Ellery Schempp's lawsuit ended compulsory Bible readings in public schools.
“I even had the naïve idea that the conflict was a kind of oversight,” Schempp, now 62 and a retired chemical physicist, said in an interview. “And once it was pointed out, the good people who ran the country would correct the error.”
But it wasn’t to be that easy. Instead, Schempp’s refusal to participate in “morning devotions” at Abington High School led to the landmark 1963 Supreme Court decision outlawing mandatory prayer and devotional Bible reading in public schools. He told his story on October 17, 2002, at the Arlington Street Church in Boston at a celebration of historic Unitarian Universalist defenses of civil liberties. A compact man with an erect bearing, an easy grin, and a fringe of white hair, Schempp received standing ovations before and after speaking. “I’m here to stand up for the heretics,” he said.
Schempp recalled that students took turns reading ten Bible verses each morning, then recited together the Lord’s Prayer and Pledge of Allegiance. Neither he nor most of the other students gave the practice much thought, he said, but as he grew older, he became very aware of how offensive some of the passages must have sounded to his Jewish classmates.
Schempp had also read Henry David Thoreau’s essay On Civil Disobedience. He felt confident that the Constitution was on his side and that he was in an excellent position to make his point. The young Schempp was an honor student, on the track team, and active in his church youth group. He had never been in any trouble at school. He had been taught to think for himself, surrounded by supportive liberal adults—his parents; his mentor, English teacher Alan Glatthorn; and the Unitarian Society of Germantown in Philadelphia, where he had enjoyed hearing Paul Tillich, Reinhold Niebuhr, Norman Thomas, Jack Mendelsohn, and A. Powell Davies speak.
In the fall of Schempp’s junior year, Glatthorn started a voluntary Thursday evening discussion group for his honors English students. “It was a wonderful forum for testing ideas,” Schempp said. “We talked about everything from politics to civil rights to sex. If you made a bad argument, the others would pounce on it. So we really learned which statements would succeed and which would fail, and how to make them politely.”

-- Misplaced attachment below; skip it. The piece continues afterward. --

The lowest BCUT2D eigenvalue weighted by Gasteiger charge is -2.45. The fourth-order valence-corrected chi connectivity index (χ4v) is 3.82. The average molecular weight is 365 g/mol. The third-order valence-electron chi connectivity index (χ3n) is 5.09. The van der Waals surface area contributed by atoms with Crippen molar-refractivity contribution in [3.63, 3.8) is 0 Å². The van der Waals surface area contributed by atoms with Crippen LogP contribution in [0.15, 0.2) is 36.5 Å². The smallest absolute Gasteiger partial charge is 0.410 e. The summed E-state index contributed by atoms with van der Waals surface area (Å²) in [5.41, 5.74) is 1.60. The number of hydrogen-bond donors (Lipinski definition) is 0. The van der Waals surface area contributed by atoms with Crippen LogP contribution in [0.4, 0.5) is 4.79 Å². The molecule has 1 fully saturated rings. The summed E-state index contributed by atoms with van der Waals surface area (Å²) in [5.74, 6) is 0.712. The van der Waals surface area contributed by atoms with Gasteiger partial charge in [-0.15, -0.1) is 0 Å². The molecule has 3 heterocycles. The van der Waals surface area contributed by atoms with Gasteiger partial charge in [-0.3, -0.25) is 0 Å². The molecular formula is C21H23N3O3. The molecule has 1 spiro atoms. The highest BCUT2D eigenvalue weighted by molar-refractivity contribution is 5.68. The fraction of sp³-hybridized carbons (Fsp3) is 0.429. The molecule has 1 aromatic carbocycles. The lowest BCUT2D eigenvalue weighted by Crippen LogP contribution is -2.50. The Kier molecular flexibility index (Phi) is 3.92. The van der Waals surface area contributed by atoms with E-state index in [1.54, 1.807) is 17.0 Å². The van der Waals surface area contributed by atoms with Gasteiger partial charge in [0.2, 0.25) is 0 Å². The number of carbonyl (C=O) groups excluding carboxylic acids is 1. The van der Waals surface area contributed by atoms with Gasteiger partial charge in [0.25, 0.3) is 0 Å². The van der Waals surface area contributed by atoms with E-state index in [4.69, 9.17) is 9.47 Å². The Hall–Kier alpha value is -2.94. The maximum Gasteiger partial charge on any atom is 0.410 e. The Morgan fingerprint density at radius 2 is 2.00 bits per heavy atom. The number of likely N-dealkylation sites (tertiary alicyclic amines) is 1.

Several members of the group decided to protest the mandatory Bible reading and prayer. But one by one, for fear of damaging their college chances or provoking parental disapproval, the others dropped out.
“So it came down to me,” Schempp said. His parents had no objection, so on a Monday morning he remained seated during morning devotions, silently reading from a copy of the Qur’an he had borrowed from a friend’s father’s library.
His homeroom teacher—like most people who knew the young man—was flabbergasted. Schempp explained that he could no longer participate in good conscience. The teacher sent him to principal Eugene Stuhl, who was furious. The rest of that year, Schempp spent homeroom period in the guidance counselor’s office, working on algebra homework.
That night, Schempp wrote a letter to the American Civil Liberties Union, to which his family belonged. The ACLU agreed to back him, but by the time his case was heard by the U.S. District Court on August 5, 1958—his eighteenth birthday—Schempp was on his way to Tufts University and no longer had what the law calls standing as a plaintiff. But he testified, along with his parents and younger brother and sister, who were still in the Abington schools and remained as plaintiffs.
The Schempps’ lawyer, Henry W. Sawyer III, described the public schools, under the state law, as little more than “a kind of Protestant institution to which others are cordially invited.” Rabbi and scholar Solomon Grayzel told the court that the “idea of God having a son” who claimed to be divine was blasphemous to Jews and cited New Testament passages that ridiculed Jewish people. In September 1958 the court ruled unanimously that the law was unconstitutional.